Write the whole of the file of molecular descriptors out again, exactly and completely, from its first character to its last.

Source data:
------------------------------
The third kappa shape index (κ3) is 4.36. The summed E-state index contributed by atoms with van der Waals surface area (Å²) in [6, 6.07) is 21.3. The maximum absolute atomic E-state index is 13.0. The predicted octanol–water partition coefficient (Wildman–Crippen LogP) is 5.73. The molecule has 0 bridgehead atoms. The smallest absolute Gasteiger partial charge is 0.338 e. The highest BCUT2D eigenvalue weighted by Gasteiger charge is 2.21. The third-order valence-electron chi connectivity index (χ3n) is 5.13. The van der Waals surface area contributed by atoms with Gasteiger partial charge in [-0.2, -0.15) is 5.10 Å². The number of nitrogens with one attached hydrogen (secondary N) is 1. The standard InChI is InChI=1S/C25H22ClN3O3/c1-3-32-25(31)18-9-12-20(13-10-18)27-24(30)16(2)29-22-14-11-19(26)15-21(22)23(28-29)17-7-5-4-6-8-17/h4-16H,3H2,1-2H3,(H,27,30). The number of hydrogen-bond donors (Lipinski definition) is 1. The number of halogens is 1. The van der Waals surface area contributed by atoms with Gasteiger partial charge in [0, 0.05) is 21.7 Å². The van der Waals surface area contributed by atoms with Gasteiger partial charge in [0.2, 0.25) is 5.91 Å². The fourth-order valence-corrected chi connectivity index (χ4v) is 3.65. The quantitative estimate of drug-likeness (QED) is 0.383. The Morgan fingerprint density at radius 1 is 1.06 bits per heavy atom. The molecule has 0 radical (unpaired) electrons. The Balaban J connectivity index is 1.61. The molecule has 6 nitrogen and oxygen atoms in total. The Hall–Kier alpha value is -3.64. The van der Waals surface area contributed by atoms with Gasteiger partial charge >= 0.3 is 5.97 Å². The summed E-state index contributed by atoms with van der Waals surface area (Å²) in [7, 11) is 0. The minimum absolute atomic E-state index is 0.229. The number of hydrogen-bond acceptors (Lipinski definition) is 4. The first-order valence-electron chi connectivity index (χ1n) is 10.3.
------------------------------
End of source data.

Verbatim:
The third kappa shape index (κ3) is 4.36. The summed E-state index contributed by atoms with van der Waals surface area (Å²) in [6, 6.07) is 21.3. The maximum absolute atomic E-state index is 13.0. The predicted octanol–water partition coefficient (Wildman–Crippen LogP) is 5.73. The molecule has 0 bridgehead atoms. The smallest absolute Gasteiger partial charge is 0.338 e. The highest BCUT2D eigenvalue weighted by Gasteiger charge is 2.21. The third-order valence-electron chi connectivity index (χ3n) is 5.13. The van der Waals surface area contributed by atoms with Gasteiger partial charge in [-0.2, -0.15) is 5.10 Å². The number of nitrogens with one attached hydrogen (secondary N) is 1. The standard InChI is InChI=1S/C25H22ClN3O3/c1-3-32-25(31)18-9-12-20(13-10-18)27-24(30)16(2)29-22-14-11-19(26)15-21(22)23(28-29)17-7-5-4-6-8-17/h4-16H,3H2,1-2H3,(H,27,30). The number of hydrogen-bond donors (Lipinski definition) is 1. The number of halogens is 1. The van der Waals surface area contributed by atoms with Gasteiger partial charge in [0, 0.05) is 21.7 Å². The van der Waals surface area contributed by atoms with Gasteiger partial charge in [0.2, 0.25) is 5.91 Å². The fourth-order valence-corrected chi connectivity index (χ4v) is 3.65. The quantitative estimate of drug-likeness (QED) is 0.383. The Morgan fingerprint density at radius 1 is 1.06 bits per heavy atom. The molecule has 0 radical (unpaired) electrons. The Balaban J connectivity index is 1.61. The molecule has 6 nitrogen and oxygen atoms in total. The Hall–Kier alpha value is -3.64. The van der Waals surface area contributed by atoms with Gasteiger partial charge >= 0.3 is 5.97 Å². The summed E-state index contributed by atoms with van der Waals surface area (Å²) in [7, 11) is 0. The minimum absolute atomic E-state index is 0.229. The number of hydrogen-bond acceptors (Lipinski definition) is 4. The first-order valence-electron chi connectivity index (χ1n) is 10.3.